Department of Homeland Security

Homeland Security Meets Office Politics

The author of an infamous report on right-wing extremism tries to defend his work.

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Right-Wing Resurgence: How a Domestic Terrorist Threat Is Being Ignored, by Daryl Johnson, Rowman & Littlefield, 400 pages, $45.

Idealist goes to the nation's capital, idealist produces notoriously shoddy document that his higher-ups refuse to defend, idealist gets snagged in bureaucratic politics, idealist leaves his job and becomes a government contractor. It isn't the usual narrative arc for a Washington book, but it might be a more typical Washington story. And while the author certainly wouldn't put it in the terms I used, it's the story underlying Daryl Johnson's Right-Wing Resurgence, the meandering memoir of the man who wrote the Department of Homeland Security's infamous report on right-wing extremism.

Johnson's paper set off a firestorm when it was exposed in 2009. The document seemed at least as interested in right-wing groups' ideologies as it was in their capacity for violence, a fact that set off civil liberties alarm bells. And a footnote gave the impression that the paper was casting its net pretty wide. "Rightwing extremism in the United States," it said, "can be broadly divided into those groups, movements, and adherents that are primarily hate-oriented (based on hatred of particular religious, racial or ethnic groups), and those that are mainly antigovernment, rejecting federal authority in favor of state or local authority, or rejecting government authority entirely. It may include groups and individuals that are dedicated to a single issue, such as opposition to abortion or immigration." This was widely construed to mean that anyone opposed to immigration, abortion, or federal authority was perceived as a potential threat.

In fact, the footnote was a sloppily phrased list of the ideas that drive different extremists, not a list of ideas that are supposed to be extremist in themselves. But you can't blame people for having trouble interpreting the paper. Its own author doesn't seem quite clear on what he wrote. "Perhaps the definition was poorly worded and too vague," he says at one point. But three pages later he is offended at a suggestion that the report was badly written, declaring that "great care had been taken in the wording." In the first chapter Johnson stresses that Homeland Security's concern was with "violent antigovernment groups and potential terrorists," adding that in hindsight his "definition of right-wing extremist should have incorporated the aspects of supporting, endorsing, and conducting criminal acts and violence." But later he relates his long struggle with the department's Office of Civil Rights and Civil Liberties, which tried to add precisely that sort of language to the report before it was released. Rather than recognizing that the office had a point, the author gets defensive. "Extremism should not be limited to those groups or individuals solely involved in criminal, illegal, or violent activity," he argues. "Extremism has a much broader definition, because it is the phase that precedes terrorism. Extremism involves ideologies that facilitate individuals and groups toward violence and terrorism."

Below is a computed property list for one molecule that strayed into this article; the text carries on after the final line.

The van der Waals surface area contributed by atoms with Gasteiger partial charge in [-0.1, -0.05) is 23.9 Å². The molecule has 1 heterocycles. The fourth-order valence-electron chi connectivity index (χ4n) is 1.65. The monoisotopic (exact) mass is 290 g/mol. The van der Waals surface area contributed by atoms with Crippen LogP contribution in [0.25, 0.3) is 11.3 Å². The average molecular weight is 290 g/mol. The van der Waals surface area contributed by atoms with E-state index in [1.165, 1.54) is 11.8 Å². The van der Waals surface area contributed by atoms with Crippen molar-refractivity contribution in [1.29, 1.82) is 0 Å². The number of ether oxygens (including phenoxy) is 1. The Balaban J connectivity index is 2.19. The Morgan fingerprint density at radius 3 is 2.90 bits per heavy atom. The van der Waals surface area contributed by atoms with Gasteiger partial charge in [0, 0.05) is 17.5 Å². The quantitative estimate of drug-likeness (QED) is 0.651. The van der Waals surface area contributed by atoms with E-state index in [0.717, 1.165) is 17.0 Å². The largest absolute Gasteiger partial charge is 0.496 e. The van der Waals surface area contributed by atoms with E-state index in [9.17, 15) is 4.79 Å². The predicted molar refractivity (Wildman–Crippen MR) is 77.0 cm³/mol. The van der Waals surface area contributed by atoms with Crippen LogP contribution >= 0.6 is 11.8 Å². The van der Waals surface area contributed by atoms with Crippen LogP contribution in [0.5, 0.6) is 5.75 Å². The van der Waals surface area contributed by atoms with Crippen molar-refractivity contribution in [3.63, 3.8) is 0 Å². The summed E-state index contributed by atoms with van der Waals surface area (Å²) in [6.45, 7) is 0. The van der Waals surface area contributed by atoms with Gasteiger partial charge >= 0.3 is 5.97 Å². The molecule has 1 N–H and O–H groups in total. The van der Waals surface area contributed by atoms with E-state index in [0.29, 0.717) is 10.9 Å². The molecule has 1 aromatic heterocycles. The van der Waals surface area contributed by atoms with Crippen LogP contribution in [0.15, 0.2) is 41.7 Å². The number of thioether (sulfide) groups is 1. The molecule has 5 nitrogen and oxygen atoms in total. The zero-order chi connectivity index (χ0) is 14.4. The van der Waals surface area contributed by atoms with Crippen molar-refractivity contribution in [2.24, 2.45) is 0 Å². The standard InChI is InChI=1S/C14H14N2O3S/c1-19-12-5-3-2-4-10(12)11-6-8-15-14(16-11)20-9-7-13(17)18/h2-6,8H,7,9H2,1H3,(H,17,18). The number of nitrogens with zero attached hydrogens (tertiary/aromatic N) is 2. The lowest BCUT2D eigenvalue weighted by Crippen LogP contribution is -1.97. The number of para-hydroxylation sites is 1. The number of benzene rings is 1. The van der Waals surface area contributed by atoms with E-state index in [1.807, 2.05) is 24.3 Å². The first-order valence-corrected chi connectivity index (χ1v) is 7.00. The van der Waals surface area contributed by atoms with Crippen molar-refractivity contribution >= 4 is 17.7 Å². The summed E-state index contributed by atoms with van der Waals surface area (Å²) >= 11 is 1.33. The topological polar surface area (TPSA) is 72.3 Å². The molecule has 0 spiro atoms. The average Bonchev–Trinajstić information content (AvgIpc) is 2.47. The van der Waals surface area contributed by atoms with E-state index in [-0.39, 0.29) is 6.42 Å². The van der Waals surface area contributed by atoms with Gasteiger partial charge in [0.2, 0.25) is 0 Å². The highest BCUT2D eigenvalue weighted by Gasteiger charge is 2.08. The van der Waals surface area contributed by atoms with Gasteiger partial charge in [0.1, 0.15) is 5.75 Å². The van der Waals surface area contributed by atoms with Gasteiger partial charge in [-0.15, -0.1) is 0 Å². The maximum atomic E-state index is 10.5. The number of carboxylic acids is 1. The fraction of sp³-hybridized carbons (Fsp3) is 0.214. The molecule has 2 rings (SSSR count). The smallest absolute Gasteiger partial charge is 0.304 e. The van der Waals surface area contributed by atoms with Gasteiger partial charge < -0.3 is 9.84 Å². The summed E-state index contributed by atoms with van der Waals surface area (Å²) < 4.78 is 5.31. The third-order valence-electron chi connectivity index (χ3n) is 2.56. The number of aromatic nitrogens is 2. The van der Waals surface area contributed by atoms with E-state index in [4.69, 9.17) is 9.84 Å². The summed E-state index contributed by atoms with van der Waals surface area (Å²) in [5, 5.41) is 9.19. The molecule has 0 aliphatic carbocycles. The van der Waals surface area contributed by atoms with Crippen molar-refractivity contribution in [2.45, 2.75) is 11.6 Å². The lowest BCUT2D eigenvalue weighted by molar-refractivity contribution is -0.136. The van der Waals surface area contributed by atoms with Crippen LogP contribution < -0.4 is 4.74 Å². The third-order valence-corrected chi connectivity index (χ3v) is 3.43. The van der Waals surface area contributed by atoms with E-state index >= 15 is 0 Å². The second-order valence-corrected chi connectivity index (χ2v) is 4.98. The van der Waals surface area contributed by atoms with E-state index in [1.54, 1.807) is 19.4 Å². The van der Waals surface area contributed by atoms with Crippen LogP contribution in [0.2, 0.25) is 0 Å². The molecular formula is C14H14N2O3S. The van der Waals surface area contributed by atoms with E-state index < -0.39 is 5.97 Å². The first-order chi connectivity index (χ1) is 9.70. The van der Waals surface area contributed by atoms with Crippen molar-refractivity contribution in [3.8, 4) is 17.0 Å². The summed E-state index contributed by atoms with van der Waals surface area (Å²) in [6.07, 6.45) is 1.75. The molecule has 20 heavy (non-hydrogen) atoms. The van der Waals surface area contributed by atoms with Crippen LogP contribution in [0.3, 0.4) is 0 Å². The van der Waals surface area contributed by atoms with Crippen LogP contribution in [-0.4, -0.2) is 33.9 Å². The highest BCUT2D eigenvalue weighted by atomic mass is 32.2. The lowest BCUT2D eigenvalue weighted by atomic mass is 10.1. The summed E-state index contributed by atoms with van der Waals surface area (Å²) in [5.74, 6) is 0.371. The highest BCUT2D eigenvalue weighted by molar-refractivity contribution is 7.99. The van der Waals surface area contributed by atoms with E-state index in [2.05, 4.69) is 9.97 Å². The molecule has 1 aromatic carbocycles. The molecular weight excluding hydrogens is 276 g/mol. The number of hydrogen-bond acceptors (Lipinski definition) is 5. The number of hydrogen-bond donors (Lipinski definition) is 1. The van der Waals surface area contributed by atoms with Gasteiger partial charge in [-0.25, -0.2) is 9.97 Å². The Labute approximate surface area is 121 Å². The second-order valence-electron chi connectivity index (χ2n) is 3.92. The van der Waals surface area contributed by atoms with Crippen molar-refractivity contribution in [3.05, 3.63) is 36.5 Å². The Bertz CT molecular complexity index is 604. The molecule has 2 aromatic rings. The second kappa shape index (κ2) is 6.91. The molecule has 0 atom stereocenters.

And what might those ideologies be? There's a telling passage where Johnson notes that another federal employee was involved in a Tea Party protest. After stressing that the Tea Party movement is not in itself extremist, Johnson comments that

there are extremist elements within it. Judging by his comments to the counterintelligence officer, it appears that this individual may have been part of the "fringe" element.

This individual allegedly remarked to the counterintelligence officer, "In case you see my face in any protest photos, I want you to know that I am merely exercising my First Amendment rights!"

Ponder the mentality that translates that sentence into a sign that you're dealing with an "extremist element." While you're pondering, remember that for Johnson, an "extremist" has views "that facilitate individuals and groups toward violence and terrorism."

Rowman & Littlefield

Revealing little nuggets like that are scattered throughout the book, from a disapproving reference to "fanatical Americans obsessed with preserving their constitutional rights" to a list of allegedly "far right" news sources that includes the mainstream Republican hangout RedState.com. But what's most revealing is what doesn't appear here. Johnson shows no awareness that there might be a problem with his ideas about "radicalization"—the core concept behind almost everything he has to say about domestic terrorism.